“Under,” the underwater restaurant in Norway, has only been open a few days but is already heading to the top of the list of destinations that people want to visit.
The Snøhetta-designed structure is the world’s first and largest underwater restaurant with a seating capacity for 100 guests. To top it all off, it doubles as a research center for marine life.
“Under” also means “below” and “wonder” in Norwegian. Like something out of the depths, half of the 111-foot long structure is above the waves with the rest sunken underneath, resting on the seabed below. It’s built around a rough concrete shell that will function as an artificial reef that is inviting to limpets and kelp.
The walls are also built to withstand the pressure and shock of the rugged sea conditions while at the same time, a massive panoramic window offers diners a stunning view of underwater life throughout the seasons and in all weather conditions.
Snøhetta Founder and Architect, Kjetil Trædal Thorsen said, “Under is a natural progression of our experimentation with boundaries. As a new landmark for Southern Norway, Under proposes unexpected combinations of pronouns and prepositions, and challenges what determines a person’s physical placement in their environment.
“In this building, you may find yourself underwater, over the seabed, between land and sea. This will offer you new perspectives and ways of seeing the world, both beyond and beneath the waterline.”
But the view is not the restaurant’s only attraction. The establishment will locally source high-quality food with an emphasis on sustainable wildlife capture. The Head Chef is Danish expatriate Nicolai Ellitsgaard who used to work in the acclaimed restaurant Måltid in Kristiansand. With him is a 16-person international kitchen team recruited from top Michelin restaurants.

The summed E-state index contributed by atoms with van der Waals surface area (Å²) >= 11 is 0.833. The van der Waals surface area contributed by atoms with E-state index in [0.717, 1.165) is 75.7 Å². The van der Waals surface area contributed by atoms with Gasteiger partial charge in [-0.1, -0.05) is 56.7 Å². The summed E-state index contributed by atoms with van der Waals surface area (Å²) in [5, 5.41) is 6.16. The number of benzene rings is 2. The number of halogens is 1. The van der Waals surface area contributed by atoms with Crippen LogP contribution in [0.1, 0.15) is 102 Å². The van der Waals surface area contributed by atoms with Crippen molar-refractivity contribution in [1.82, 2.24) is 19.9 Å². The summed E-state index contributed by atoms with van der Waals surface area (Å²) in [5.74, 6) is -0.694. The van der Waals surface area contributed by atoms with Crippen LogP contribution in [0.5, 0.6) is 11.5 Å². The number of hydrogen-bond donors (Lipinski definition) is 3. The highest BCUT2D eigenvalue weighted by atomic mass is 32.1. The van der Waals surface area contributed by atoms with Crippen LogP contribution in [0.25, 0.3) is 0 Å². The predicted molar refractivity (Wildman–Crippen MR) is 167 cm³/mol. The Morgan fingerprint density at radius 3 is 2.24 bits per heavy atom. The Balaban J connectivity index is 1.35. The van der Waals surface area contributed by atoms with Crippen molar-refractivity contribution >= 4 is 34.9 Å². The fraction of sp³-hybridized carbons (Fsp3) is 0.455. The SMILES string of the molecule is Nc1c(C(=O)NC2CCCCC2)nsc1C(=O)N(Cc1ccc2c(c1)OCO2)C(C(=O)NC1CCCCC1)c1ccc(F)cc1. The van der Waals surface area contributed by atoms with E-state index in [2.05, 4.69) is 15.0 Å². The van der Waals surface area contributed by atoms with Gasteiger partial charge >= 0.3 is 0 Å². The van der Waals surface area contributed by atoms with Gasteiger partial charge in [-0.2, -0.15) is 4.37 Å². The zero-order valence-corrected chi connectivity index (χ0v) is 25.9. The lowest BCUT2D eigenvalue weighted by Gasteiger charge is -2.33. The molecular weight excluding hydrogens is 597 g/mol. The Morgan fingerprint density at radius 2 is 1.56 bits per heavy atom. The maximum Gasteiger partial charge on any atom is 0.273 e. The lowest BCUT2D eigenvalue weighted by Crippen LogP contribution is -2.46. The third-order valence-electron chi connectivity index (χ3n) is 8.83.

Lindesnes is well-known in Norway for its unpredictable weather conditions which can go from calm to stormy several times a day. But despite the bleak environment, visitors will quickly be greeted by a hushed, oak-clad foyer inside the restaurant that helps to create a warm and welcoming atmosphere inside.
The ceiling panels are colored like a sunset dropping into the ocean in order to create the feeling of descending from land to sea as one descends the stairs. At the same time, the elegance of the textile-clad ceiling creates a serene ambiance to the whole experience.
The furniture also reflects the philosophy of the whole project. They are solid structures that do not mar the natural beauty of the raw materials.
But one of the most impressive aspects of Under is the fact that it also hosts a marine research facility.
Interdisciplinary research teams are welcome to study marine biology and fish behavior using cameras and other scientific equipment embedded on the facade of the restaurant.Population, behavior, and diversity of species can be easily documented through these instruments.
The collected data can then be programmed into machine learning tools that will regularly monitor the population dynamics of certain key marine species.
Snøhetta says that Under is a melding of contrasts, between landscape and sea as well as above and below. Through the structure’s design, they hope to highlight the delicate ecological balance between sea and land and call our attention to sustainable methods of responsible consumption.
“For most of us, this is a totally new world experience. It’s not an aquarium, it’s the wildlife of the North Sea. That makes it much more interesting. It takes you directly into the wildness,” Rune Grasdal, lead architect of Under, told Dezeen. “If the weather is bad, it’s very rough. It’s a great experience, and to sit here and be safe, allowing the nature so close into you. It’s a very romantic and nice experience.”
“The idea was to make a tube that would bring people from above sea level down under the sea,” Grasdal said. “That transition is easy to understand, but it’s also the most effective way to do it. It also feels secure, but you don’t feel trapped.”
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